… a sermon from James 4:11-17 by Rev. Elizabeth Hagan preached on November 12, 2017
This morning, I’m wondering for each of you, how much do you plan ahead in your life?
Are you the type of person who lives and let’s be—having no idea what you’re going to do until you actually do it?
Are you the type of person who keeps a schedule on your phone or on a paper calendar and then considers at the beginning of each week what your calendar says you committed to do?
Or are you the type of person who lives by a plan with dates mapped out for what you’ll be doing well into the future? 2018 for you is on its way to already being booked!
I thought I landed in “the planner” category but that was until I met my friend’s mother. This mom regularly calls her to both let her know what her plans are for visiting her months in advance but also to plot where they’re going on vacation together as family one year or sometimes even two years at a time. Blaming it on her love of being an amateur travel agent, this mom finds those “buy in advance deals” that she believes she can’t pass up and drags her daughters and grandchildren in to committing when they’re going to take time off even before they considered they had time off to take!
No matter where you are on the planning spectrum, there’s one belief that all of us hold about our lives. It is that we’re in control of it.
Now, I know that’s not a churchy thing to say. I’m in control of my life. Of course, the “right” answer in a sanctuary like this would be something more like, “God is in control” Or, “Whatever is God’s will, will be” Right?
But, deep down in our hearts, we just don’t believe that’s true.
We believe we are meant to always be in the driver’s seat and thus, operate our lives on principles that could be summed up by cultural wisdom like: “Opportunity does not knock, it presents itself when you beat down the door.” Or “If your ship doesn’t come in, swim out to it.” Or “If you ever find yourself in the wrong story, leave.”
Then, when good things happen, we believe we made them happen (or at least sort of made them happen).
With all of this true, as seek to get real this morning about our notions of what makes our life go—the book of James is a great conversation partner. For James, unlike any other book of the Bible really hits it to us straight. James speaks wisdom into our cultural notions of planning and accomplishment. And James reminds us we all have enough for now.
James, different from other epistles in the New Testament, is not compiled by an actual person, scholars help us understand. Rather, the book of James comes from a wisdom tradition ascribed to the faith of James, the biological brother of Jesus.
Such an honor came to James as he was a teacher with a unique place in the early church. Different from the Apostle Paul, James, was not a missionary or a church planter. James was a pastor. He was a pastor with a congregation in Jerusalem that consisted of Jewish Christians who, much like the audience of the gospel of Matthew, sought to figure out how to be faithful to the wisdom traditions of Judaism and still follow Christ. And James the pastor spoke directly to his people (much like I am doing this morning) who were faithful disciples to a culture that didn’t understand their faith. And to this particular context this wisdom emerged in verse 13 of our text:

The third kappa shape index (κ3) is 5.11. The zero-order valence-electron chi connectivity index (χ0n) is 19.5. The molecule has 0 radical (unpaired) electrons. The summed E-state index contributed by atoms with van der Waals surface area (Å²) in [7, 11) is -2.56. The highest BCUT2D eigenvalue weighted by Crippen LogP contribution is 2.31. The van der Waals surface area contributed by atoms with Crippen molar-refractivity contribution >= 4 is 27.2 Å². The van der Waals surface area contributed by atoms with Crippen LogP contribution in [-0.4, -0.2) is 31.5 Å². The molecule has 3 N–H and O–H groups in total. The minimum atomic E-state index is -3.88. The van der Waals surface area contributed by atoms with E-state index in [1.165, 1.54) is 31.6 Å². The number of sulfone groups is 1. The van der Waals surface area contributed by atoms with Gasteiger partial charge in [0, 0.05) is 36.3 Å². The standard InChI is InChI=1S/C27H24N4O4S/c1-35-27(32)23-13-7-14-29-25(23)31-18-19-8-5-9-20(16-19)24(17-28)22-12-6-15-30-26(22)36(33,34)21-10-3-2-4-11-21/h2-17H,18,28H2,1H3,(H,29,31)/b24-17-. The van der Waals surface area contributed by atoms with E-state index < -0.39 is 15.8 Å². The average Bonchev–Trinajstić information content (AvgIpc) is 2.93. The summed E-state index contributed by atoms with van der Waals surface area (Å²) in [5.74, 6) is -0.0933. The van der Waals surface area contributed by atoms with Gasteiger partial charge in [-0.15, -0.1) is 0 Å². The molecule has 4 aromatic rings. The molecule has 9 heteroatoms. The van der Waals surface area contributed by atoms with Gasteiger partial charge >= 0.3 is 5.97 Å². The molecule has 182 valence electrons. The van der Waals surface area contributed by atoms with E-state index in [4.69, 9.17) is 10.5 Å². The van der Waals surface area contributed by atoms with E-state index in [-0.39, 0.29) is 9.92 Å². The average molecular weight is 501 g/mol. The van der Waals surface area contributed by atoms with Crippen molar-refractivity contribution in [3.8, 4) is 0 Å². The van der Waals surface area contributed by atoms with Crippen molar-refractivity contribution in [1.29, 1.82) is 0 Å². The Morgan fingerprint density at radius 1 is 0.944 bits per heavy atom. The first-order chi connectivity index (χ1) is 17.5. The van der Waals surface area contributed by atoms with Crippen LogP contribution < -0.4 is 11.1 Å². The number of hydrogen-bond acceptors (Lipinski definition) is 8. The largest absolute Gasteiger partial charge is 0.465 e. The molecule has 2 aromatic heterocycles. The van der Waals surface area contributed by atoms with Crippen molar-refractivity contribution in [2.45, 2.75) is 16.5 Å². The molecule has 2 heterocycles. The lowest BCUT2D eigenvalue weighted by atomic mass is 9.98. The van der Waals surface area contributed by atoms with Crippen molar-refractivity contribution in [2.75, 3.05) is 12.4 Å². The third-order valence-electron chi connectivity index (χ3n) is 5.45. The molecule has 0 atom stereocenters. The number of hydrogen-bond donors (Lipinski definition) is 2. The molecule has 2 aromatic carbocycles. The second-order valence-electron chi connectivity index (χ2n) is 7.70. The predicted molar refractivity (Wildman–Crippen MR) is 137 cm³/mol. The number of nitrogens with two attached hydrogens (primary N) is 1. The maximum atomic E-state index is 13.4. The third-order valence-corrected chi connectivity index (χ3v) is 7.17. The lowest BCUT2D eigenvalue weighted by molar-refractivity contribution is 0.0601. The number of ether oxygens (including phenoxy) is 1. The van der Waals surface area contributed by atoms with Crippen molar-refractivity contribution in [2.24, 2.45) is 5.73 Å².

“Come now, you who say, today or tomorrow we will go to such and such town and spend a year there, doing business and making money.”
Or in other words this scripture asks—why are you planning ahead so much? Why?
I don’t think this is because James was so anti-plans. James didn’t want the congregation to live la vida loca. No, it’s true, plans can be oh, so good for helping us all move in the right direction.
But what James wanted to call out in this wisdom was arrogance.
Arrogance. James grieved with his well-to-do congregation’s arrogance. For it was their arrogance that led them to plot out their days. It was their arrogance that assumed their intellect would get them exactly what they wanted. And it was their arrogance that believed they could speak something into existence and simply make it happen.
And all of this was called arrogant because it left out God.
One commentator put it like this, James challenges a view of the world based on “a closed system of limited resources, available to [a person’s] control and manipulation, yielding to market analysis and sales campaigns.”
James’ wisdom, you see, would go against all the most brilliant minds of the public relations and fundraising departments in any corporation— the wisdom if we just tweet the right messaging, if we just put more money into the right accounts, or if we show up on ads in the right people’s Facebook pages, then, we’ll be successful.
Sure in the short-term it might feel like success but, it wouldn’t be success that lasted. It wouldn’t be success that could be controlled. Or plotted on a growth chart forever.
Just ask those friends of ours who had their lives turned upside down this fall by hurricanes, fires, gun violence or unexpected financial failure. Nothing is certain forever when it comes to earthly success.
For as James 4:14 says, “For [we] are a midst that appears for a little while and then vanishes.”
None of us is in control, even as much as we would like to be.
This morning, I want to offer you a word of personal testimony about this wisdom from James. I learned much from the school of hard knocks about this “I’m not in control” business within my own story.